BRIEF DESCRIPTION OF THE DRAWINGS

The foregoing summary, preferred embodiments, and other aspects of the subject matter of the present disclosure will be best understood with reference to a detailed description of specific embodiments, which follows, when read in conjunction with the accompanying drawings, in which:

FIG. 1 is a schematic diagram of an embodiment, having a power bus, relay, load and control circuit.

FIG. 2 is a schematic diagram of the embodiment of FIG. 1, having additional features such as a redundant board power supply and GFI detection function.

FIG. 3 is a schematic diagram of an embodiment having two relays, each connected to a dedicated driver.

FIG. 4 is a diagram of degradation testing.

FIG. 5 is a diagram of waveforms during relay opening.

FIG. 6 is a diagram of waveforms during the contactor commutation period.

FIG. 7 illustrates a circuit board for use during lifecycle testing.

FIG. 8 is a schematic diagram of another embodiment, with the solid state switch in parallel with the relay.

Like reference numbers and designations in the various drawings indicate like elements. Arrows in the schematic drawings should be understood to represent logic pathways that are generally indicative of the flow direction of information or logic, and that such arrows do not necessarily represent traditional electrical pathways.

DETAILED DESCRIPTION OF THE DISCLOSURE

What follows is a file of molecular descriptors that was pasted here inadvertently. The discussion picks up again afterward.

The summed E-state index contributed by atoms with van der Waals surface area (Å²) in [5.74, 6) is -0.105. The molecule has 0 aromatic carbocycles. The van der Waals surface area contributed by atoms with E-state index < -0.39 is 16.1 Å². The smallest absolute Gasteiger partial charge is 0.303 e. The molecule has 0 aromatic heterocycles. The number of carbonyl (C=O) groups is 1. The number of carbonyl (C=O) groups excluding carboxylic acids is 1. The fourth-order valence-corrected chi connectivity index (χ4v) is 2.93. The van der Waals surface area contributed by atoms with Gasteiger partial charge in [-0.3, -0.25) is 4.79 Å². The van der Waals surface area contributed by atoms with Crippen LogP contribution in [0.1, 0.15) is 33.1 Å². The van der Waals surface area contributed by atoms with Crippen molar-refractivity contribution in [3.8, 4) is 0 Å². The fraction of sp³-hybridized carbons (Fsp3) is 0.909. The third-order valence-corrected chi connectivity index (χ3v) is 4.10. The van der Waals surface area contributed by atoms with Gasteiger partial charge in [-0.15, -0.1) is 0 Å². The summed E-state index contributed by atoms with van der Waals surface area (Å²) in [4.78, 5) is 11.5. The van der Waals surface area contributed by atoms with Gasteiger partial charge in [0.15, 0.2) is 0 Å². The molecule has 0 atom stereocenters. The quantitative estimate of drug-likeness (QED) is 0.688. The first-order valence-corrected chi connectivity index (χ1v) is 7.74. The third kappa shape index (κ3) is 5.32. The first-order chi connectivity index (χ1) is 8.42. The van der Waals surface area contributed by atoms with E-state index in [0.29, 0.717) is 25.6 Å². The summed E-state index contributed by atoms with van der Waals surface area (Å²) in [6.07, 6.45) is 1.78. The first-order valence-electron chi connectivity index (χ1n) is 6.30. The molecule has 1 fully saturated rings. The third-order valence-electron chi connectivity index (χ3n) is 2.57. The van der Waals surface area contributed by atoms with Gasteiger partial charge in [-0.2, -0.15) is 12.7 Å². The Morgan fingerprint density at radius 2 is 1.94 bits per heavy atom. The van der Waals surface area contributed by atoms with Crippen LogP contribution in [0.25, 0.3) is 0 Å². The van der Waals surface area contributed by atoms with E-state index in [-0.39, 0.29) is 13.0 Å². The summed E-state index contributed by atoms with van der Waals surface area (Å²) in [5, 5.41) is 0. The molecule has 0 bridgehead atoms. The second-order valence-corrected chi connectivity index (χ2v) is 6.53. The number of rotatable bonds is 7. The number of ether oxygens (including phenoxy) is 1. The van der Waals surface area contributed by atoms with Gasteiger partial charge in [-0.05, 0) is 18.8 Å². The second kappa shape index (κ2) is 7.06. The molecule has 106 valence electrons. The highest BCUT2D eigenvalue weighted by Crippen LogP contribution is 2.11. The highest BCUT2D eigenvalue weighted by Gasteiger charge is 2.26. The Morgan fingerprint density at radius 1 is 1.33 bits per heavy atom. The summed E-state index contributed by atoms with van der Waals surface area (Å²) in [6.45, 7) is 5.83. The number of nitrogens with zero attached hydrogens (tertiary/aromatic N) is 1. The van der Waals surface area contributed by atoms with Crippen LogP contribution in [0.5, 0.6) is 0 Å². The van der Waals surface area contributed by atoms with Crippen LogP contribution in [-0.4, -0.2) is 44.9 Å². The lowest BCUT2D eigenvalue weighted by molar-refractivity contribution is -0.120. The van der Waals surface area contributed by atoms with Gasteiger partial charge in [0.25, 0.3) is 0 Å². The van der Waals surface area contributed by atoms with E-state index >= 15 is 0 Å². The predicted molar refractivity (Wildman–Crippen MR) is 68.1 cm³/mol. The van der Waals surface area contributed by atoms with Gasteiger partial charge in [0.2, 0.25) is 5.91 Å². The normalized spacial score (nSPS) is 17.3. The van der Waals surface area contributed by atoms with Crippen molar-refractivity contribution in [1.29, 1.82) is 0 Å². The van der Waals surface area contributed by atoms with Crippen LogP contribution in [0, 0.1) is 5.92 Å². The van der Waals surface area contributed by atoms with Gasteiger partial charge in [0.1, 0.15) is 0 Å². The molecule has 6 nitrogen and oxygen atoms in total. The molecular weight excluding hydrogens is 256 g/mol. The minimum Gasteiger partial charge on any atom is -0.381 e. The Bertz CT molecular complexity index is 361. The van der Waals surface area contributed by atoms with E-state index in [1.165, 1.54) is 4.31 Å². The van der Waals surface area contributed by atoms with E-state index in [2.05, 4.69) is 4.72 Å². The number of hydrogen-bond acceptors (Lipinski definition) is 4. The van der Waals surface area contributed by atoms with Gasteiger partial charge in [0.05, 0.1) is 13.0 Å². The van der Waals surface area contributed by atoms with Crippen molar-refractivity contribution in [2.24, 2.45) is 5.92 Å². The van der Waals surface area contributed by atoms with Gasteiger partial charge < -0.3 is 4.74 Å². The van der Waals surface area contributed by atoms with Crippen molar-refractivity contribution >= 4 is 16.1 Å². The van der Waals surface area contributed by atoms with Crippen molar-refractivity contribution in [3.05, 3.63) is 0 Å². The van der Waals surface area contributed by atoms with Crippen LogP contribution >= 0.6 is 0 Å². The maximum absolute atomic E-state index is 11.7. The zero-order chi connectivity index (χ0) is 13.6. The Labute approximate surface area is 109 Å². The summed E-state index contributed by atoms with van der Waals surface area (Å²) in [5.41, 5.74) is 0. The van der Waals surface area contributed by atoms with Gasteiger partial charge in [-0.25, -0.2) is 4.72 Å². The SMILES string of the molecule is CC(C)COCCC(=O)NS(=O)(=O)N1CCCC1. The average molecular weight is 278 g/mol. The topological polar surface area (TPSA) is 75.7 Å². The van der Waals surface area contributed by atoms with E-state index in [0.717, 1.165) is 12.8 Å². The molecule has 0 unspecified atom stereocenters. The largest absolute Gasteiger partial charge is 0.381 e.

FIG. 1 is a schematic diagram of one embodiment of the VECB. A power bus 101, which may be a source of limited power, such as a generator on an aircraft, supplies an amount of power flow along power line 102, which is in this embodiment carrying 3-phase AC power. It should be understood that the disclosed subject matter can be utilized with 1-phase AC and 3-phase AC power, as well as other power configurations, including without limitation 28VDC and 270VDC. Electrical relay 103 is effective to control this power flow. For example, relay 103 can allow power to flow from power bus 101 to load 104 or, inversely, prevent such flow. Various electrical relays are suitable for use with the disclosed subject matter, including by way of example commercially available OTS units. Control circuit 105 includes OC detection unit 106, microprocessor 107 and driver 108. Upon receipt of a deactivation command, driver 108 is effective to cause relay 103 to stop the flow of power in power line 102. OC detection unit 106 is configured to monitor the power flow in power line 102 with, for example, a current sensor(s). OC detection unit 106 is capable of detecting whether a short circuit or overload condition exists. If one of these conditions is sensed, OC detection unit 106 causes driver 108 to receive a deactivation command, which, in turn, would cause the power flow in power line 102 to be shut off, thereby preventing or limiting the damage or harm that might otherwise be caused by an overload or short circuit condition. Microprocessor 107 is configured to, at a minimum, be capable of receiving input from OC detection unit 106 and sending output to driver 108. It is understood that microprocessor 107 may perform any number of additional functions, and may be programmable to operate and control the control circuit 105 in a variety of fashions.